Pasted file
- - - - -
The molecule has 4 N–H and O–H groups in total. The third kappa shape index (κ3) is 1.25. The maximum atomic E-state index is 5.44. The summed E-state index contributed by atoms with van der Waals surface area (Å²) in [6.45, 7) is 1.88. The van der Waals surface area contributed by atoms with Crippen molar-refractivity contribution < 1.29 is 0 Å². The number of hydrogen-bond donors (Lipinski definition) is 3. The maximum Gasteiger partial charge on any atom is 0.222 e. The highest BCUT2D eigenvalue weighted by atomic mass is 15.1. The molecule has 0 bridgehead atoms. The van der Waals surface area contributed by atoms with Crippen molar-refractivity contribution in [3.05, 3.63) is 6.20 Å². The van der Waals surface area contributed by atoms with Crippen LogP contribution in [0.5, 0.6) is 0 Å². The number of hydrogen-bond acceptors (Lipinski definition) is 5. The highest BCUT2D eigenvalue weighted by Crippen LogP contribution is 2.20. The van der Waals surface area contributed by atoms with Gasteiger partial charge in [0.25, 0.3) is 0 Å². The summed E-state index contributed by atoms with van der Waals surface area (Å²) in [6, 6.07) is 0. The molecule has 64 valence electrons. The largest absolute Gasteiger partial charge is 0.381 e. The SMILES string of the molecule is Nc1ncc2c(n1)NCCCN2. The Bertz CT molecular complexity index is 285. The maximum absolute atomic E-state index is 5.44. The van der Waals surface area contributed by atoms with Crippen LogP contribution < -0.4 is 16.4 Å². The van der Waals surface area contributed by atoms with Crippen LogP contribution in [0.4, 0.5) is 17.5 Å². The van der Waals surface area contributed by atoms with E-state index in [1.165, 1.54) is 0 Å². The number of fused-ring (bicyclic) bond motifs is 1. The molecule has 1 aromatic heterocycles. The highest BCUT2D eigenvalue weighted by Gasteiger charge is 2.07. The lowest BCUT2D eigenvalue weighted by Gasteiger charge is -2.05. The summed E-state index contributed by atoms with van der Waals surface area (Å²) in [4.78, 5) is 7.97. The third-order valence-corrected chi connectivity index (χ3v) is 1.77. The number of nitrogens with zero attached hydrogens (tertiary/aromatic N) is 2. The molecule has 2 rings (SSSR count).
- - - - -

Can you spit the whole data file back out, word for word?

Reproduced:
The molecule has 4 N–H and O–H groups in total. The third kappa shape index (κ3) is 1.25. The maximum atomic E-state index is 5.44. The summed E-state index contributed by atoms with van der Waals surface area (Å²) in [6.45, 7) is 1.88. The van der Waals surface area contributed by atoms with Crippen molar-refractivity contribution < 1.29 is 0 Å². The number of hydrogen-bond donors (Lipinski definition) is 3. The maximum Gasteiger partial charge on any atom is 0.222 e. The highest BCUT2D eigenvalue weighted by atomic mass is 15.1. The molecule has 0 bridgehead atoms. The van der Waals surface area contributed by atoms with Crippen molar-refractivity contribution in [3.05, 3.63) is 6.20 Å². The van der Waals surface area contributed by atoms with Crippen LogP contribution in [0.5, 0.6) is 0 Å². The number of hydrogen-bond acceptors (Lipinski definition) is 5. The highest BCUT2D eigenvalue weighted by Crippen LogP contribution is 2.20. The van der Waals surface area contributed by atoms with Gasteiger partial charge in [0.25, 0.3) is 0 Å². The summed E-state index contributed by atoms with van der Waals surface area (Å²) in [6, 6.07) is 0. The molecule has 64 valence electrons. The largest absolute Gasteiger partial charge is 0.381 e. The SMILES string of the molecule is Nc1ncc2c(n1)NCCCN2. The Bertz CT molecular complexity index is 285. The maximum absolute atomic E-state index is 5.44. The van der Waals surface area contributed by atoms with Crippen LogP contribution < -0.4 is 16.4 Å². The van der Waals surface area contributed by atoms with Crippen LogP contribution in [0.4, 0.5) is 17.5 Å². The van der Waals surface area contributed by atoms with E-state index in [1.165, 1.54) is 0 Å². The number of fused-ring (bicyclic) bond motifs is 1. The molecule has 1 aromatic heterocycles. The highest BCUT2D eigenvalue weighted by Gasteiger charge is 2.07. The lowest BCUT2D eigenvalue weighted by Gasteiger charge is -2.05. The summed E-state index contributed by atoms with van der Waals surface area (Å²) in [4.78, 5) is 7.97. The third-order valence-corrected chi connectivity index (χ3v) is 1.77. The number of nitrogens with zero attached hydrogens (tertiary/aromatic N) is 2. The molecule has 2 rings (SSSR count).